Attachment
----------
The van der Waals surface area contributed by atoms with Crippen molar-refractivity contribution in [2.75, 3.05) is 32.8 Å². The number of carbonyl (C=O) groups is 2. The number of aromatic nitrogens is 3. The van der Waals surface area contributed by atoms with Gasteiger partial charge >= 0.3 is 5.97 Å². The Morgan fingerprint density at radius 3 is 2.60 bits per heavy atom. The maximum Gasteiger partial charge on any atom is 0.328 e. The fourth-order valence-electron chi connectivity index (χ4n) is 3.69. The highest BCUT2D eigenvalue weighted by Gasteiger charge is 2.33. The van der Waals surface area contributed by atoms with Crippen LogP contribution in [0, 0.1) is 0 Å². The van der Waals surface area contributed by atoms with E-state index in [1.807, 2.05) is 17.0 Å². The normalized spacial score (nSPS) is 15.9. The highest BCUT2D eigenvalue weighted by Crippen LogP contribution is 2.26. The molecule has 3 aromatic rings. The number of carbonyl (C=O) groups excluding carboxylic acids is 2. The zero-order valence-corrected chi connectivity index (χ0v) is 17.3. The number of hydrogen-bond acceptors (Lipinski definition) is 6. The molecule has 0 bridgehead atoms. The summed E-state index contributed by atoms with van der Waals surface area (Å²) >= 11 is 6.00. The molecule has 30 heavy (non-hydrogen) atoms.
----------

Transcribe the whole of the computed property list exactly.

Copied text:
The van der Waals surface area contributed by atoms with Crippen molar-refractivity contribution in [2.75, 3.05) is 32.8 Å². The number of carbonyl (C=O) groups is 2. The number of aromatic nitrogens is 3. The van der Waals surface area contributed by atoms with Gasteiger partial charge >= 0.3 is 5.97 Å². The Morgan fingerprint density at radius 3 is 2.60 bits per heavy atom. The maximum Gasteiger partial charge on any atom is 0.328 e. The fourth-order valence-electron chi connectivity index (χ4n) is 3.69. The highest BCUT2D eigenvalue weighted by Gasteiger charge is 2.33. The van der Waals surface area contributed by atoms with Crippen LogP contribution in [0, 0.1) is 0 Å². The van der Waals surface area contributed by atoms with E-state index in [1.807, 2.05) is 17.0 Å². The normalized spacial score (nSPS) is 15.9. The highest BCUT2D eigenvalue weighted by Crippen LogP contribution is 2.26. The molecule has 3 aromatic rings. The number of carbonyl (C=O) groups excluding carboxylic acids is 2. The zero-order valence-corrected chi connectivity index (χ0v) is 17.3. The number of hydrogen-bond acceptors (Lipinski definition) is 6. The molecule has 0 bridgehead atoms. The summed E-state index contributed by atoms with van der Waals surface area (Å²) >= 11 is 6.00. The molecule has 30 heavy (non-hydrogen) atoms.